The huge task of getting Australia’s biggest warship to being fully operational is well underway with the first of a series of intensive training and assessment periods complete, resulting in HMAS Canberra now being ready to undertake disaster relief and permissive non-combatant evacuation operations.
But there is still much to do.
The man in charge of Navy's training organisation, Commodore Michael Rothwell, says the significance and complexity of the period cannot be understated.
“Not only is Canberra Australia’s biggest warship to enter service, she provides the Australian Defence Force with one of the most capable and sophisticated air-land-sea amphibious deployment systems in the world," he said.
"This is a new capability for us and to optimise the use of this impressive ship requires a significant effort in training our people who bring the ship to life through skilful and professional execution of their tasks."
Canberra has already completed helicopter trials off the New South Wales, Queensland and Tasmanian coasts setting operating limits for the Landing Helicopter Dock’s six spot flight deck.
In May, Navy's Sea Training Group started the process of working up Canberra across all capabilities. The first two weeks were spent off the New South Wales coast focusing on core maritime competencies. During that time the new Chief of Army, Lieutenant General Angus Campbell, was able to visit the ship to gain a perspective and understanding of the joint capability the ship brings.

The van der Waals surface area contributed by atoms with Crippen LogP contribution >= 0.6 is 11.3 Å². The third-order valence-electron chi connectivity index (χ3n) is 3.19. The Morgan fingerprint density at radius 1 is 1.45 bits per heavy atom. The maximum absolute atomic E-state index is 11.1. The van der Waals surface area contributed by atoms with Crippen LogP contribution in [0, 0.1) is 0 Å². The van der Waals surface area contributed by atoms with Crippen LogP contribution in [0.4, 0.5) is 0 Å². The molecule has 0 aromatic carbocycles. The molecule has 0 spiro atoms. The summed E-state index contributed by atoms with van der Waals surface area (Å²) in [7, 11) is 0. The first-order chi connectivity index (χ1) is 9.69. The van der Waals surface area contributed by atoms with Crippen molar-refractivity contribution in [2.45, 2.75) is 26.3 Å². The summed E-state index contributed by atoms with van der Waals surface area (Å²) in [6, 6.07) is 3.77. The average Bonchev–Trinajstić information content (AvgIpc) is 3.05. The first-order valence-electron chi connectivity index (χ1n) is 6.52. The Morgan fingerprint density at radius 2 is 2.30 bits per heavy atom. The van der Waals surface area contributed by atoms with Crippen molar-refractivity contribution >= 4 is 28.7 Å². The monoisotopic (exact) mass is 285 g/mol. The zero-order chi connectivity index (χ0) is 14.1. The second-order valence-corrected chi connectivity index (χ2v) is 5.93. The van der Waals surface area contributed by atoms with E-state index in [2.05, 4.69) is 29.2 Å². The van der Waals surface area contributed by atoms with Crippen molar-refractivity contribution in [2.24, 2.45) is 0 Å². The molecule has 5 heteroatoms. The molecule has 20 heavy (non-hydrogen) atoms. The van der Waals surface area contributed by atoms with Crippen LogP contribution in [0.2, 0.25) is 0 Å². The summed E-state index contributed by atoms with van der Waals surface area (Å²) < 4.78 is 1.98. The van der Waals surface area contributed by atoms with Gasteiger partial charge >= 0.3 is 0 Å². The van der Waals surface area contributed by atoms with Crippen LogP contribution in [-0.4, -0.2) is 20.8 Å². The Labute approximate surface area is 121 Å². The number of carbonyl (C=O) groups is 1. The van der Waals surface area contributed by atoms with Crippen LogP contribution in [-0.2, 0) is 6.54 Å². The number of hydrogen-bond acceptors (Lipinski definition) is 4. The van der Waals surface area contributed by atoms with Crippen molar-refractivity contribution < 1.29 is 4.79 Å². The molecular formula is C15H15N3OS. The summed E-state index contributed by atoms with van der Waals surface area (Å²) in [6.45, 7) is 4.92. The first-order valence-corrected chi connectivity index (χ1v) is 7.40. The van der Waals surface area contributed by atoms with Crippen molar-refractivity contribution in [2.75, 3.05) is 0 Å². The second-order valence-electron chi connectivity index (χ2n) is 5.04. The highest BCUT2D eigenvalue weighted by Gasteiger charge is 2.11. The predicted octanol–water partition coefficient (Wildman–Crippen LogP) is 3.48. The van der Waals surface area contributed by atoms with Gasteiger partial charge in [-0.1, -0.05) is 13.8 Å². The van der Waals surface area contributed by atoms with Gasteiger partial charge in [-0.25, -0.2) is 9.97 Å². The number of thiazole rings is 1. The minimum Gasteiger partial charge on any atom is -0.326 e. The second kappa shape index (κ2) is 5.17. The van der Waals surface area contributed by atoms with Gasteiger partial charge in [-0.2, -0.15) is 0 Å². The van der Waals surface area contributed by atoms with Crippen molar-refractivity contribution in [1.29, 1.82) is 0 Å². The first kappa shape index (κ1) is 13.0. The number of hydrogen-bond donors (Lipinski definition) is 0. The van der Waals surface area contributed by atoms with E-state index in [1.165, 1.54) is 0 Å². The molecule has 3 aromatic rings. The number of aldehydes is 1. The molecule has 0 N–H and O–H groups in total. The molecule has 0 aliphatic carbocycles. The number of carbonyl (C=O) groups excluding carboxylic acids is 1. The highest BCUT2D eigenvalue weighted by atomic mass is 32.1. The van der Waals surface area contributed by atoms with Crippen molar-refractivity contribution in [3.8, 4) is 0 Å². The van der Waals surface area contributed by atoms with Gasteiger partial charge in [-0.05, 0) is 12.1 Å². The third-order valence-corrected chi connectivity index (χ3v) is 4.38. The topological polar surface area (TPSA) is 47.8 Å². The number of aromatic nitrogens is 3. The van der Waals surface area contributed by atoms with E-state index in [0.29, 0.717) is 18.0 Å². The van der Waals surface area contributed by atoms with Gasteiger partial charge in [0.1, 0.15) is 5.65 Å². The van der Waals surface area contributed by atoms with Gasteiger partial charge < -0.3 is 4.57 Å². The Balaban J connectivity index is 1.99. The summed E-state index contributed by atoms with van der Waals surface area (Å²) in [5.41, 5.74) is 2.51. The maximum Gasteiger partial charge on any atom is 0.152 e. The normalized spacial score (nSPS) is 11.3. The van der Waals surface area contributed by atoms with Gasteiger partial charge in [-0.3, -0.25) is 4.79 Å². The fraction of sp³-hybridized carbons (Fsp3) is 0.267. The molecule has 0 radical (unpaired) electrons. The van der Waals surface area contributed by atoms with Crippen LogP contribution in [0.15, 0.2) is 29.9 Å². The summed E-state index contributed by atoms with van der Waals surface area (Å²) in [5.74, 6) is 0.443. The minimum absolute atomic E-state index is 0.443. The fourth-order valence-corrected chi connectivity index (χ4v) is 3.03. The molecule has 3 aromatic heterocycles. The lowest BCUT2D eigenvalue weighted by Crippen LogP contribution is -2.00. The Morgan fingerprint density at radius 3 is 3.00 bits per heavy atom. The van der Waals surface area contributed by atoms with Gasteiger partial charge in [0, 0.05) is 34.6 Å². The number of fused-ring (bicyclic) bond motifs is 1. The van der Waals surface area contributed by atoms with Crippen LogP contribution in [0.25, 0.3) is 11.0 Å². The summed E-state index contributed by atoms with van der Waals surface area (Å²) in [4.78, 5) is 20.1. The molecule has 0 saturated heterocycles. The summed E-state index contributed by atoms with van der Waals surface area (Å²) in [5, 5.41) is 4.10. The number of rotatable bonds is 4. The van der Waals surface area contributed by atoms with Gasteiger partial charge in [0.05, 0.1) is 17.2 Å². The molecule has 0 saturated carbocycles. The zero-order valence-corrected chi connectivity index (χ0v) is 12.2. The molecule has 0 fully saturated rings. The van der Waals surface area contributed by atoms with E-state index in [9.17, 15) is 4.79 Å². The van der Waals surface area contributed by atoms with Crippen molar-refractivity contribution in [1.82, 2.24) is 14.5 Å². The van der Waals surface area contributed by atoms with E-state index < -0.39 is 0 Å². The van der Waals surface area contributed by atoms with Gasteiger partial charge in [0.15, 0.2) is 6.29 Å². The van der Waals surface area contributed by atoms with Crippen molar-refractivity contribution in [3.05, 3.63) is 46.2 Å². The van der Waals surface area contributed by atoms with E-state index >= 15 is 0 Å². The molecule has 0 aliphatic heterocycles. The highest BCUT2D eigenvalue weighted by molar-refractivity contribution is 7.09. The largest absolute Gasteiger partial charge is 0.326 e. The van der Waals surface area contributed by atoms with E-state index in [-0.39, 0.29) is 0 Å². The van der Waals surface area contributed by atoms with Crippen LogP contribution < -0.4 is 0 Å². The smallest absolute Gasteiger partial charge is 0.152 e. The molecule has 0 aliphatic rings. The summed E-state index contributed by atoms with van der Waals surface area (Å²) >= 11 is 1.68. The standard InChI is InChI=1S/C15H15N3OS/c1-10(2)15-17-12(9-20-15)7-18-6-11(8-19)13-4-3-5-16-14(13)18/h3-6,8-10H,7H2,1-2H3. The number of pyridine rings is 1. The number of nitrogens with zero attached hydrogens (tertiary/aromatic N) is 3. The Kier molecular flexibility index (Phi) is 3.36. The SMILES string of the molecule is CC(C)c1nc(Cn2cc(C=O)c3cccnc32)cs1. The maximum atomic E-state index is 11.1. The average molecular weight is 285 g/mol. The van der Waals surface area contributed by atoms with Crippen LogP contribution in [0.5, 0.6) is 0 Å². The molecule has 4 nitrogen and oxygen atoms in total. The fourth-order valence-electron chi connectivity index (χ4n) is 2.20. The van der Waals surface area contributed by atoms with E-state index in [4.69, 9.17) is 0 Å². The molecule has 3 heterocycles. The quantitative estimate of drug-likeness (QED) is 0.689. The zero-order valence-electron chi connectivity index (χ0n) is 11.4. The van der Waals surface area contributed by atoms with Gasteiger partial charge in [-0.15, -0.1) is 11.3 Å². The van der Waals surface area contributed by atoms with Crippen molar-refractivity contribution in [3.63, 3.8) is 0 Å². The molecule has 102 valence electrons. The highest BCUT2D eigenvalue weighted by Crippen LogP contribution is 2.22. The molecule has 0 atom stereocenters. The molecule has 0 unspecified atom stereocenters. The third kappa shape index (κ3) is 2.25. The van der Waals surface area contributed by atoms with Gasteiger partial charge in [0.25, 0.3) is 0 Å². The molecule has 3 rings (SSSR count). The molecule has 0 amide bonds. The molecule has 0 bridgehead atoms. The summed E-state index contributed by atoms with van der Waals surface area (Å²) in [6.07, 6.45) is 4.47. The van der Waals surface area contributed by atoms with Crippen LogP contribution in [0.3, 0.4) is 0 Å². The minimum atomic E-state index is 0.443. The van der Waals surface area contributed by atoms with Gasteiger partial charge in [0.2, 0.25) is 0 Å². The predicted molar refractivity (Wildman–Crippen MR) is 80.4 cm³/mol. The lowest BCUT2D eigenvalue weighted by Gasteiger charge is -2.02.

The second stage assessment was conducted in and around Queensland and was significantly more complex – for the first time, the ship took on a large number of people and vehicles. Two-hundred members of Townsville’s 2nd Battalion Royal Australian Regiment, 40 vehicles and two explosive detection dogs embarked.
The Lead Training Officer, Lieutenant Commander Hamish Frazer, said getting the crew used to embarking large numbers of people and vehicles was a key skill for operating a ship of such size.
“It’s also about simply getting the new personnel used to the ship, knowing their way around, understanding the routines and being able to manage and move their vehicles and equipment around safely and securely,” Lieutenant Commander Frazer said.
But it is the amphibious operations that will represent the most complex aspect requiring concentration, application and patience.
This is all due to be tested during a series of exercises between August and October off the Queensland coast.
“We’re in the first two per cent of the ship’s life cycle – this is a learning experience for Navy, Army and Air Force.
"It’s all about building expertise and capability and it will take time," Lieutenant Commander Frazer said.
Commodore Rothwell paid tribute to Canberra’s crew.
“They have done an outstanding job to get to the stage she’s at now.”
Canberra is expected to achieve Unit Readiness across all her capabilities later this year.